The present study was approved by the Research Ethics Committee of the Faculdade de Medicina de Botucatu/UNESP.

 

RESULTS

We found that 63.2% (95%CI: 58.3-68.2) of elderly subjects reported vaccination in 2002. Table 1 presents vaccine coverage in the different age groups. Subjects aged 60-64 years showed the lowest coverage in the period. Exploratory analysis showed that age distribution according to sex was similar in the sample and in the population of the entire municipality.

Table 2 shows a similar distribution of respiratory symptoms across the different age groups (c2=3.18; Df=4; p=0.53). Major symptoms are presented in Table 3. Of the 55 subjects with flu-like symptoms in the 15 days preceding the interview, 30 (54.6%) reported more than one symptom, including coughing and nose discharge (10 cases, 18.2%), coughing and chest mucus (7 cases, 12.7%), and sore throat and malaise (5 cases, 9.1%).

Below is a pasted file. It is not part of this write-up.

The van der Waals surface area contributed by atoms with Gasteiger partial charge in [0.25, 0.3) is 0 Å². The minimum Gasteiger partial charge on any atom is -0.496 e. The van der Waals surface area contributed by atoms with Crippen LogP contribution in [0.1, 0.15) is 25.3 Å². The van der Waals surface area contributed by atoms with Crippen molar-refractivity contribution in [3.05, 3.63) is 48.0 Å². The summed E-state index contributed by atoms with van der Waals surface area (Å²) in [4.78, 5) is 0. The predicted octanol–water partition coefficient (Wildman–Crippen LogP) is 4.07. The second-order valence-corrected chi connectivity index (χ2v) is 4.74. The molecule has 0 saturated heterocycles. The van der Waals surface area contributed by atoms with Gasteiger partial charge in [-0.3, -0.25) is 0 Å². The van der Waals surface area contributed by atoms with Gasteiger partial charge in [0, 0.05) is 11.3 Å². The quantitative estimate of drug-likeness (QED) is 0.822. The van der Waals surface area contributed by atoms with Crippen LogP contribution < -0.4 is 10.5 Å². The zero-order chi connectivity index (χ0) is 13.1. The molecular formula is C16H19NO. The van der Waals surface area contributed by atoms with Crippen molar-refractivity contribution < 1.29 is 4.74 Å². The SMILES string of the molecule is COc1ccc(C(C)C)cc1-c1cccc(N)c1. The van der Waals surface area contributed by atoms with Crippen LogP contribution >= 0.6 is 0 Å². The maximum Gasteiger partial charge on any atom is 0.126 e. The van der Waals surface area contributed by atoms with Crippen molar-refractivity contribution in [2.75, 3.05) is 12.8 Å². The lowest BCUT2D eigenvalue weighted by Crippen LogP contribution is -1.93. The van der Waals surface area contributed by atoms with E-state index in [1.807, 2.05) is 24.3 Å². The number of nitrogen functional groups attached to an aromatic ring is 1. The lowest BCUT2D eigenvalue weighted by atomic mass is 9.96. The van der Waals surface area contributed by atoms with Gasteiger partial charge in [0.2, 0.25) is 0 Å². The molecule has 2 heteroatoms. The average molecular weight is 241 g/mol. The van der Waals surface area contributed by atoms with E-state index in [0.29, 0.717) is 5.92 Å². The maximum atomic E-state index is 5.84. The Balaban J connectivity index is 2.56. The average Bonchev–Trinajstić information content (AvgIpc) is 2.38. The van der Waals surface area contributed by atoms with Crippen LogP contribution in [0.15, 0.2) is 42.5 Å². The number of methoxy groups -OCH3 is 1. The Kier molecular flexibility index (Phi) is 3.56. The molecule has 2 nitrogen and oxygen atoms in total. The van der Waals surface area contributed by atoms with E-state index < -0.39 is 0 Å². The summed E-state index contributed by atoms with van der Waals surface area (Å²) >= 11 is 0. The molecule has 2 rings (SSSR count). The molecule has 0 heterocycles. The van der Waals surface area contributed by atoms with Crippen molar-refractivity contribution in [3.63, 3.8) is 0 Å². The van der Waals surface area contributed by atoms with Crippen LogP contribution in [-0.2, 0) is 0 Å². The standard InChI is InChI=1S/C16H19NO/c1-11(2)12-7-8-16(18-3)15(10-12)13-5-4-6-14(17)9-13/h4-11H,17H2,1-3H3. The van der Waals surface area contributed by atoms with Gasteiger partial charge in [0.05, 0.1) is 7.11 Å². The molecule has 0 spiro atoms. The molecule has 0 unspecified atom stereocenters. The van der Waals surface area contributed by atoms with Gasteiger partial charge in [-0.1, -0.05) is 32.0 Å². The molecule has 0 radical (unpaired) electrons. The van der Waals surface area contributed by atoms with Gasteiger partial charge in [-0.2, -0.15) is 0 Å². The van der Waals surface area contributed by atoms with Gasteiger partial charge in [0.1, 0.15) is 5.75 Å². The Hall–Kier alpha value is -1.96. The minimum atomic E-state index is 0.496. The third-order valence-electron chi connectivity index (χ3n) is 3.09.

Of the 365 subjects interviewed, 15.4% reported diabetes, 7.4% lung conditions, 23.1% heart disease, and 47.5% hypertension. With the exception of hypertensive subjects, individuals with chronic diseases showed vaccine coverage similar to those without such conditions.

Socioeconomic variables (per capita income, number of persons per dormitory, schooling) were not associated with vaccination. However, the subject's insertion into the community (voluntary work, meetings, neighborhood activities) was significantly associated with reported vaccination in 2002.

Table 4 shows the statistics obtained in bivariate and multivariate analyses. Variables showing association to reported vaccination were age (OR=1.09 for each 1-year variation; 95CI%: 1.06-1.13); arterial hypertension (OR=1.92; 95%CI: 1.18-3.13); insertion in community activities (OR=1.63; 95%CI: 1.01-2.65).